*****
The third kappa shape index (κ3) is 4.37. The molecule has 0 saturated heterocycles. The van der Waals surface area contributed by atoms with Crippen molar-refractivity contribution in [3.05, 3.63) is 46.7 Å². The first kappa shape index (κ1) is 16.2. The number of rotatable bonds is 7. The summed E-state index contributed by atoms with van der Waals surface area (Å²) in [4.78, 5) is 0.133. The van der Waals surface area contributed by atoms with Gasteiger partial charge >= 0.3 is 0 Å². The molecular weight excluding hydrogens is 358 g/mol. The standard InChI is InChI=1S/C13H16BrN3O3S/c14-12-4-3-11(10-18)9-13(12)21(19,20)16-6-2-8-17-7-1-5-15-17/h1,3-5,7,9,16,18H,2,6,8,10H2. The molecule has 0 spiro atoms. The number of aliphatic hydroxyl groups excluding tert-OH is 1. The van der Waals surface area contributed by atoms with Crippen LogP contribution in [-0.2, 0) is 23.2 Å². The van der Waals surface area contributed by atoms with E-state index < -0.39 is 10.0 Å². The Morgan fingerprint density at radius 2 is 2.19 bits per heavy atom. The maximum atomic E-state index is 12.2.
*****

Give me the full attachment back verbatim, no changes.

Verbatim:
The third kappa shape index (κ3) is 4.37. The molecule has 0 saturated heterocycles. The van der Waals surface area contributed by atoms with Crippen molar-refractivity contribution in [3.05, 3.63) is 46.7 Å². The first kappa shape index (κ1) is 16.2. The number of rotatable bonds is 7. The summed E-state index contributed by atoms with van der Waals surface area (Å²) in [4.78, 5) is 0.133. The van der Waals surface area contributed by atoms with Gasteiger partial charge >= 0.3 is 0 Å². The molecular weight excluding hydrogens is 358 g/mol. The standard InChI is InChI=1S/C13H16BrN3O3S/c14-12-4-3-11(10-18)9-13(12)21(19,20)16-6-2-8-17-7-1-5-15-17/h1,3-5,7,9,16,18H,2,6,8,10H2. The molecule has 0 spiro atoms. The number of aliphatic hydroxyl groups excluding tert-OH is 1. The van der Waals surface area contributed by atoms with Crippen LogP contribution in [-0.2, 0) is 23.2 Å². The van der Waals surface area contributed by atoms with E-state index < -0.39 is 10.0 Å². The Morgan fingerprint density at radius 2 is 2.19 bits per heavy atom. The maximum atomic E-state index is 12.2.